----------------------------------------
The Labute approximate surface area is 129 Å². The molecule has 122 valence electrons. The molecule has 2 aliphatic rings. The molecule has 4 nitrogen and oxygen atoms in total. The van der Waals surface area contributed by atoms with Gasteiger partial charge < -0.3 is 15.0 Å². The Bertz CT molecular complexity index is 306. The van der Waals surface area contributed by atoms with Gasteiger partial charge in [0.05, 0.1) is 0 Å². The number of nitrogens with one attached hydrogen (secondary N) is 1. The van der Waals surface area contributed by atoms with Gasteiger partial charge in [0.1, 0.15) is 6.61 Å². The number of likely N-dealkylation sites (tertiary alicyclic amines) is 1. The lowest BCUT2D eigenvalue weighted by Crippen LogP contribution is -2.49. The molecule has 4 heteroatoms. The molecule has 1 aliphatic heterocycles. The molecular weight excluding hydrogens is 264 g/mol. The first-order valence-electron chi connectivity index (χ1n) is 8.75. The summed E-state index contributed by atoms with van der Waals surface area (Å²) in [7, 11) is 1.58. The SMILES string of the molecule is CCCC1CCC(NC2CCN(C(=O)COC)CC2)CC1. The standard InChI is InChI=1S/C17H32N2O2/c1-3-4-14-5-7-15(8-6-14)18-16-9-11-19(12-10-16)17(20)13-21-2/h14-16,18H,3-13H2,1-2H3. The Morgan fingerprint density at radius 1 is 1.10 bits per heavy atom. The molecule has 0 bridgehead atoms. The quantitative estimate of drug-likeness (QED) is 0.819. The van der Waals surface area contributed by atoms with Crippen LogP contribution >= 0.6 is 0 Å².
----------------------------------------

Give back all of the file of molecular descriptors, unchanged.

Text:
The Labute approximate surface area is 129 Å². The molecule has 122 valence electrons. The molecule has 2 aliphatic rings. The molecule has 4 nitrogen and oxygen atoms in total. The van der Waals surface area contributed by atoms with Gasteiger partial charge < -0.3 is 15.0 Å². The Bertz CT molecular complexity index is 306. The van der Waals surface area contributed by atoms with Gasteiger partial charge in [0.05, 0.1) is 0 Å². The number of nitrogens with one attached hydrogen (secondary N) is 1. The van der Waals surface area contributed by atoms with Gasteiger partial charge in [0.1, 0.15) is 6.61 Å². The number of likely N-dealkylation sites (tertiary alicyclic amines) is 1. The lowest BCUT2D eigenvalue weighted by Crippen LogP contribution is -2.49. The molecule has 4 heteroatoms. The molecule has 1 aliphatic heterocycles. The molecular weight excluding hydrogens is 264 g/mol. The first-order valence-electron chi connectivity index (χ1n) is 8.75. The summed E-state index contributed by atoms with van der Waals surface area (Å²) in [7, 11) is 1.58. The SMILES string of the molecule is CCCC1CCC(NC2CCN(C(=O)COC)CC2)CC1. The standard InChI is InChI=1S/C17H32N2O2/c1-3-4-14-5-7-15(8-6-14)18-16-9-11-19(12-10-16)17(20)13-21-2/h14-16,18H,3-13H2,1-2H3. The Morgan fingerprint density at radius 1 is 1.10 bits per heavy atom. The molecule has 0 bridgehead atoms. The quantitative estimate of drug-likeness (QED) is 0.819. The van der Waals surface area contributed by atoms with Crippen LogP contribution >= 0.6 is 0 Å².